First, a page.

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Hay que hablar de México: What outsider Rocio Durcal did for regional music

Regional Mexican music is known to be heard worldwide, inspiring outsiders who enjoy the music to perform and make a career for themselves. One such artist is Rocio Durcal, a Spanish woman who later became an all time great in the genre.
Sara Leon and Evelyn Salazar
Are the Latin AMAs made for Spanish speakers, or were they made to become accommodated for English speakers?

*This is the third article published through the column “Hay que hablar de México;” a column on regional Mexican music written by reporter Evelyn Salazar.*

Music is an international language that has no boundaries and no rules since anyone who enjoys music can perform it as well. This is true no matter your ethnicity or genre of music. This was the case for a young girl from Spain who later became one of the greatest singers in regional Mexican music history.

Born in Madrid, Spain as Maria de los Angeles de las Heras Ortiz, Rocio Durcal was an actress and then later became a singer. When she first started her career, she starred in the film “Marianela,” which led to seven other movies that she participated in.

But the movie that got her to show not just her ability to act, but that she had a great voice as well, was the film “Cancion de Juventud.” The movie title, accompanied by her single in the movie, was what helped her raise to fame in other countries.

Around that time, in Mexico, Durcal’s name started to become recognized. She later made the transition to singing mariachi music.

Durcal’s voice captivated the public, and, even though she was not a native person of Mexico, was welcomed with open arms into the industry. Her background was almost completely ignored as the main thing the Mexican public saw in her was her talent.

But knowing how the music industry was in the late 1970s, which was the start of her career, people could’ve heavily criticized her on why she chose mariachi music, as it is the hardest genre of regional Mexican music to create a name in.

This was the last of her worries, because since she already had started her career, during the time she was getting into mariachi, she got to work with some of the best songwriters and producers who also became legends like herself.

One of her first mariachi albums entitled “Canta A Juan Volumen 1” became a hit. It included one of her very first hits called “Fue un Placer Concerte,” written by Juan Gabriel.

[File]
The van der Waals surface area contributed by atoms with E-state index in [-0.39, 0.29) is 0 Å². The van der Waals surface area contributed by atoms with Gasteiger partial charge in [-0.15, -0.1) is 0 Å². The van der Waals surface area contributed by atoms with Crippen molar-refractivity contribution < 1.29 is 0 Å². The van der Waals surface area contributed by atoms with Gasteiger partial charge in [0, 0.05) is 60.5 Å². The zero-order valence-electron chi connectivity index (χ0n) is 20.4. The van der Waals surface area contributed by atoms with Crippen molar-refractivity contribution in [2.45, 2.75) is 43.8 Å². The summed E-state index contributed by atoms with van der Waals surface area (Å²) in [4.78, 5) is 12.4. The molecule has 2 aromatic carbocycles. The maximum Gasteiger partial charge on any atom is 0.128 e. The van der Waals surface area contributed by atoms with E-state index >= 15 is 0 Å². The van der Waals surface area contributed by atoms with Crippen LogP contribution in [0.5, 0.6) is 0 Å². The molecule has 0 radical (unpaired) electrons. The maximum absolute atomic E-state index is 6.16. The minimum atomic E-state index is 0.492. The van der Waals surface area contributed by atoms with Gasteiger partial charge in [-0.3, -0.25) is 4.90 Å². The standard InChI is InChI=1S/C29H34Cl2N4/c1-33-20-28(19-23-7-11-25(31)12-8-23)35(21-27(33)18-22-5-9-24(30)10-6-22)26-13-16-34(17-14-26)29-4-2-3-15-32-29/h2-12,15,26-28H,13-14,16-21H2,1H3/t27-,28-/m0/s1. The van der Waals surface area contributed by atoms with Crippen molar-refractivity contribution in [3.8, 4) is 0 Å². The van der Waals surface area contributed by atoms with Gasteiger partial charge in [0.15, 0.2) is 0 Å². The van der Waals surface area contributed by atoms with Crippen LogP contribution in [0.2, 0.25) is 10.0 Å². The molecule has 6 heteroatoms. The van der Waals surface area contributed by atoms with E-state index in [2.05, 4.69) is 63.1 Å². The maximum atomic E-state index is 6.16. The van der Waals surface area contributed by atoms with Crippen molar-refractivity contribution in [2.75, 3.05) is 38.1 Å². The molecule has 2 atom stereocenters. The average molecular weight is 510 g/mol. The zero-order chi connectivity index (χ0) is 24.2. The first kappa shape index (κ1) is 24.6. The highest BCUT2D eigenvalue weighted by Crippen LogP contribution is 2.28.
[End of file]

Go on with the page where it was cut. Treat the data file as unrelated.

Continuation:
After this album, many of the songs she sang became hits, which solidified her a top spot in regional Mexican music. With that being said, she proved many people wrong. A woman, let alone a woman who isn’t Mexican, can make it in the industry.

I feel like everybody wants to put people in categories based on their differences, but when it comes to a profession, it shouldn’t matter.

Durcal is a great example of how music is a universal experience that anyone can be successful in, even in an industry that wasn’t necessarily made for someone with her background. The public ultimately decides what they like and don’t like.

Throughout Durcal’s long career to becoming a legend in the regional Mexican music scene, she had many hits that have now become nostalgic when listening to them.

She sold millions of records entering this era and was heard throughout Mexico, Spain, and all of Latin America. She even continues to sell many records with new generations hearing her, thanks to the internet.

Without her influence, many women that are in the industry now wouldn’t be where they are. She was a pioneer for women in the industry. For example, Jenni Rivera and Yuridia are just a couple singers among many who have done covers of Durcal’s songs such as “Como tu Mujer” and “Ya Te Olvide.”

With all this being said, I truly think that people are too quick to judge a book by its cover when it comes to someone doing something different in any industry. In this case, her cultural background made her seem “different.”

She spoke Spanish and sang in Spanish, but this still wasn’t enough for people to understand why she chose the genre she did.

People should view this very differently because, the way I see it, she is respected and loved in Mexican culture. She loved the music so much that that’s the style she stuck with for a long time.

Music is tradition and it’s great that it’s continuing with others. As for us listeners, we are only getting more to hear and to appreciate.

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About the Contributor
Evelyn Salazar
Evelyn Salazar, Staff Reporter
Evelyn Salazar is a third semester staff writer with The Hornet Newspaper. Her favorite things to do when not writing are shopping and baking delicious pastries. Her goal in journalism is to work as an interpreter in the courts system.

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